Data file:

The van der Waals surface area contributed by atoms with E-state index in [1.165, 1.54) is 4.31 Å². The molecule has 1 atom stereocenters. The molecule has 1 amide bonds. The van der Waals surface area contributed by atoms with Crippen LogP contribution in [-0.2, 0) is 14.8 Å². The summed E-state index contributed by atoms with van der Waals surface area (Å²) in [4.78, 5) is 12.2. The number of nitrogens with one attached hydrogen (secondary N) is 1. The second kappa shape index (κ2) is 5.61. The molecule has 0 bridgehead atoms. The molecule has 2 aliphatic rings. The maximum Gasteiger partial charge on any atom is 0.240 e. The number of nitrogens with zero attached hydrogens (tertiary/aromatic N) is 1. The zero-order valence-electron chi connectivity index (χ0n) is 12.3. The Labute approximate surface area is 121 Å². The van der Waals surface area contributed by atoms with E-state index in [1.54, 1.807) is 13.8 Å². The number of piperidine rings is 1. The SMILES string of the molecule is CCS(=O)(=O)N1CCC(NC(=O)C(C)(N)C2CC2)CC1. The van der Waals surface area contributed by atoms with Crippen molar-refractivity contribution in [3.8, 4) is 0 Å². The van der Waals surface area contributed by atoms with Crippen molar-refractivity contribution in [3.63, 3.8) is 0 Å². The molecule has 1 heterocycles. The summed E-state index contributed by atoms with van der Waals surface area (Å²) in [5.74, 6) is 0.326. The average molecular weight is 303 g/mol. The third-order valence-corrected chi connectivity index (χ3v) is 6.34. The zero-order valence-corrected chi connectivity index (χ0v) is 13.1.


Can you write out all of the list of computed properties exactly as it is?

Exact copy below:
The van der Waals surface area contributed by atoms with E-state index in [1.165, 1.54) is 4.31 Å². The molecule has 1 atom stereocenters. The molecule has 1 amide bonds. The van der Waals surface area contributed by atoms with Crippen LogP contribution in [-0.2, 0) is 14.8 Å². The summed E-state index contributed by atoms with van der Waals surface area (Å²) in [4.78, 5) is 12.2. The number of nitrogens with one attached hydrogen (secondary N) is 1. The second kappa shape index (κ2) is 5.61. The molecule has 0 bridgehead atoms. The molecule has 2 aliphatic rings. The maximum Gasteiger partial charge on any atom is 0.240 e. The number of nitrogens with zero attached hydrogens (tertiary/aromatic N) is 1. The zero-order valence-electron chi connectivity index (χ0n) is 12.3. The Labute approximate surface area is 121 Å². The van der Waals surface area contributed by atoms with E-state index in [1.54, 1.807) is 13.8 Å². The number of piperidine rings is 1. The SMILES string of the molecule is CCS(=O)(=O)N1CCC(NC(=O)C(C)(N)C2CC2)CC1. The van der Waals surface area contributed by atoms with Crippen molar-refractivity contribution in [3.8, 4) is 0 Å². The van der Waals surface area contributed by atoms with Crippen molar-refractivity contribution in [3.63, 3.8) is 0 Å². The molecule has 1 heterocycles. The summed E-state index contributed by atoms with van der Waals surface area (Å²) in [5.74, 6) is 0.326. The average molecular weight is 303 g/mol. The third-order valence-corrected chi connectivity index (χ3v) is 6.34. The zero-order valence-corrected chi connectivity index (χ0v) is 13.1.